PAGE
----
7 Things I’ve Learned About Running A Successful Business

by Michelle Salater on October 5, 2011


I’m still flying high from my mentor David Neagle’s Manifest Your Marketability event last week in L.A. Not only was I there to learn, but I was also a sponsor and had the chance to share my story on the stage with some amazing entrepreneurs. I’m so grateful for the experience (and for the new business and friendships it brought me)!

One of the things I’m working on in my life is to be proud of myself for my accomplishments. I’m one of those people who sets the bar high, does whatever it takes to achieve it, and then is on to the next goal the minute I achieve what I originally set out to do.

Rarely do I stop to think how far I’ve come or to take a moment to acknowledge the hard work and effort I’ve put into something.

In L.A. last week, I realized that self-love and self-acknowledgement need to become a habit in my life—especially as I continue to take bigger risks and grow my business. So, in honor of acknowledging my accomplishments (and doing so publically), I thought I’d share 7 things I’ve learned about running a successful company.

  1. Follow your desire: Do what you love. If you hate what you do, if you aren’t truly passionate about it, then find something you do love to do. And no matter what happens—no matter how difficult the obstacle—follow your passion.
  2. Work toward fulfilling your vision: Write it down, and review it regularly. If you don’t know what you want, you’ll never get it. This goes for monthly goals and benchmarks. Keep them posted in plain sight so you stay focused on the bigger picture.
  3. Trust your gut: I’ve learned that 99% of doing business is about trusting your instincts. Do people think I’m nuts sometimes? Yes. Do I care? Well, I’m working on that! I have learned to trust my gut and have faith that everything will work out. If I overanalyze an opportunity or situation, I end up miserable and worried.
  4. Listen: I like to talk. A lot. But I’ve learned success comes from listening. Not just listening to prospects, clients, and employees, but also to my own inner voice. When I find myself being busy just to be busy, this is my cue to stop and ask myself, What is it that I’m not wanting to hear? What am I avoiding? Then, I wait for the answer. If you stop to listen, amazing things can happen.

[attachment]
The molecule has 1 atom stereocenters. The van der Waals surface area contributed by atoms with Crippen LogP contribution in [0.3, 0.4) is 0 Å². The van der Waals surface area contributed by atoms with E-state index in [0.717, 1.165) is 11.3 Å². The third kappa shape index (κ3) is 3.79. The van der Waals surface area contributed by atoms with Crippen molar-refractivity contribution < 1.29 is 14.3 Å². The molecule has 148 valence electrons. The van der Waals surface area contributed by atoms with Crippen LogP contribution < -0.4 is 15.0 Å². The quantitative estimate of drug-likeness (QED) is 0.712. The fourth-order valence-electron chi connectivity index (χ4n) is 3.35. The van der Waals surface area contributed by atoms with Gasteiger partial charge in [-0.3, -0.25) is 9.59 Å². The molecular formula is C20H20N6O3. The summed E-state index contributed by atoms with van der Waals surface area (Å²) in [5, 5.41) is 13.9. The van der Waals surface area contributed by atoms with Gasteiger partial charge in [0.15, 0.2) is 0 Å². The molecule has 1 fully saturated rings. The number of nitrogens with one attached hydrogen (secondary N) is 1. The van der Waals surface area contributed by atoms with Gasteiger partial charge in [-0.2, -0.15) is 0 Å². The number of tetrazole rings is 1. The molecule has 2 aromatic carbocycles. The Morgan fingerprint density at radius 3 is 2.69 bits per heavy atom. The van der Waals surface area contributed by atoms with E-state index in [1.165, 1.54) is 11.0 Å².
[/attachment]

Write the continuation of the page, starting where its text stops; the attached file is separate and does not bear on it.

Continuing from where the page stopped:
5. Hire a mentor: If you think you can do this alone—you can’t. You are not an island. Find someone who has been where you are now, someone who will hold you accountable and help guide you when times get tough. Because I am willing to invest in a mentor, my sales continue to increase, I’m able to hire more people, and I pay myself more.
  6. Read, read, read: I regularly read biographies of accomplished men and women and study books on improving business systems and mindset. You’d be amazed at how helpful these books are when it comes to making daily business decisions.
  7. Take time off: I work a lot because I love to work. I’m living my dream, and what I do helps so many people that most of the time it doesn’t feel like work at all. However, down time is absolutely necessary if you want to succeed. If I’m not well rested or if I don’t have time to rejuvenate my creative juices, I might as well not even bother showing up to client meetings or a sales call. Taking time away from work is also the best way to get new ideas and a fresh perspective on daily operations and your overall vision.

What have you learned from running a business?

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  • https://www.thetravelingphilosopher.com/ spencerspellman

    Love. Love. Love. This is great Michelle. I particularly loved your point about trusting your gut. That’s one of the most important things I’ve learned in the last year. I’ve turned down a couple different opportunities, which would have been huge and looked good on my resume and been a great money maker, but it just didn’t feel right. I’ve found that it’s often shortly after that an even better opportunity comes along that does feel right!

  • https://writtenbysumer.com/blog webcopywriter

    Isn’t it funny how things always work out like that? What looks “good” on paper or feeds your ego isn’t what is always the best. Thanks for the comment.

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